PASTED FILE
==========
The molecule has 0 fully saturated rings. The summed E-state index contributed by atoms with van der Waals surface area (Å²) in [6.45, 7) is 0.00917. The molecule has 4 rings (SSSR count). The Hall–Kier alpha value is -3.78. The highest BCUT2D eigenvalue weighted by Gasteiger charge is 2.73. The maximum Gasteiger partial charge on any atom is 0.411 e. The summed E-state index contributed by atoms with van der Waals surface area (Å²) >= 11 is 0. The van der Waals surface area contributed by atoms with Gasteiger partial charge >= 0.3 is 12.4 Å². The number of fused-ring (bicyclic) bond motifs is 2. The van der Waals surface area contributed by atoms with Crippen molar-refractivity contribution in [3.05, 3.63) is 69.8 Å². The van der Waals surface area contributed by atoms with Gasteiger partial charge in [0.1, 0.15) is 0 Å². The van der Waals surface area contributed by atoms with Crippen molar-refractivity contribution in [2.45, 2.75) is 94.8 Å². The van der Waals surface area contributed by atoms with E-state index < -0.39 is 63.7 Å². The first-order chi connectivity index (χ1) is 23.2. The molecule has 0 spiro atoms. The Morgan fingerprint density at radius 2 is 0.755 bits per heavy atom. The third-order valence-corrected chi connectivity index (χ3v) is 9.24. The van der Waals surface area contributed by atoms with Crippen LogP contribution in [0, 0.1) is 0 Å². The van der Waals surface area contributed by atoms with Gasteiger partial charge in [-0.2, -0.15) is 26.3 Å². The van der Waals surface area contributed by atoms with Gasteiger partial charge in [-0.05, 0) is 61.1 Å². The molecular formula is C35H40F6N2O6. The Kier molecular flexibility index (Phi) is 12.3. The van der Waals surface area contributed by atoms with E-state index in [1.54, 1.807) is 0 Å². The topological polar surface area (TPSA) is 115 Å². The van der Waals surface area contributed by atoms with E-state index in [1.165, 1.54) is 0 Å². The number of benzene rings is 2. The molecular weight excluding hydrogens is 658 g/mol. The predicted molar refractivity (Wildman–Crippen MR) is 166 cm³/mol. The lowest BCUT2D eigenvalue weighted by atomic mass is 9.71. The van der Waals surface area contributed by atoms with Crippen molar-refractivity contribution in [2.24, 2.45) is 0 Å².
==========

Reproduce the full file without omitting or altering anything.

The molecule has 0 fully saturated rings. The summed E-state index contributed by atoms with van der Waals surface area (Å²) in [6.45, 7) is 0.00917. The molecule has 4 rings (SSSR count). The Hall–Kier alpha value is -3.78. The highest BCUT2D eigenvalue weighted by Gasteiger charge is 2.73. The maximum Gasteiger partial charge on any atom is 0.411 e. The summed E-state index contributed by atoms with van der Waals surface area (Å²) >= 11 is 0. The van der Waals surface area contributed by atoms with Gasteiger partial charge >= 0.3 is 12.4 Å². The number of fused-ring (bicyclic) bond motifs is 2. The van der Waals surface area contributed by atoms with Crippen molar-refractivity contribution in [3.05, 3.63) is 69.8 Å². The van der Waals surface area contributed by atoms with Gasteiger partial charge in [0.1, 0.15) is 0 Å². The van der Waals surface area contributed by atoms with Crippen molar-refractivity contribution in [2.45, 2.75) is 94.8 Å². The van der Waals surface area contributed by atoms with E-state index < -0.39 is 63.7 Å². The first-order chi connectivity index (χ1) is 23.2. The molecule has 0 spiro atoms. The Morgan fingerprint density at radius 2 is 0.755 bits per heavy atom. The third-order valence-corrected chi connectivity index (χ3v) is 9.24. The van der Waals surface area contributed by atoms with Crippen LogP contribution in [0, 0.1) is 0 Å². The van der Waals surface area contributed by atoms with Gasteiger partial charge in [-0.2, -0.15) is 26.3 Å². The van der Waals surface area contributed by atoms with Gasteiger partial charge in [-0.05, 0) is 61.1 Å². The molecular formula is C35H40F6N2O6. The Kier molecular flexibility index (Phi) is 12.3. The van der Waals surface area contributed by atoms with E-state index in [1.54, 1.807) is 0 Å². The topological polar surface area (TPSA) is 115 Å². The van der Waals surface area contributed by atoms with E-state index in [1.165, 1.54) is 0 Å². The number of benzene rings is 2. The molecular weight excluding hydrogens is 658 g/mol. The predicted molar refractivity (Wildman–Crippen MR) is 166 cm³/mol. The lowest BCUT2D eigenvalue weighted by atomic mass is 9.71. The van der Waals surface area contributed by atoms with Crippen molar-refractivity contribution in [2.24, 2.45) is 0 Å².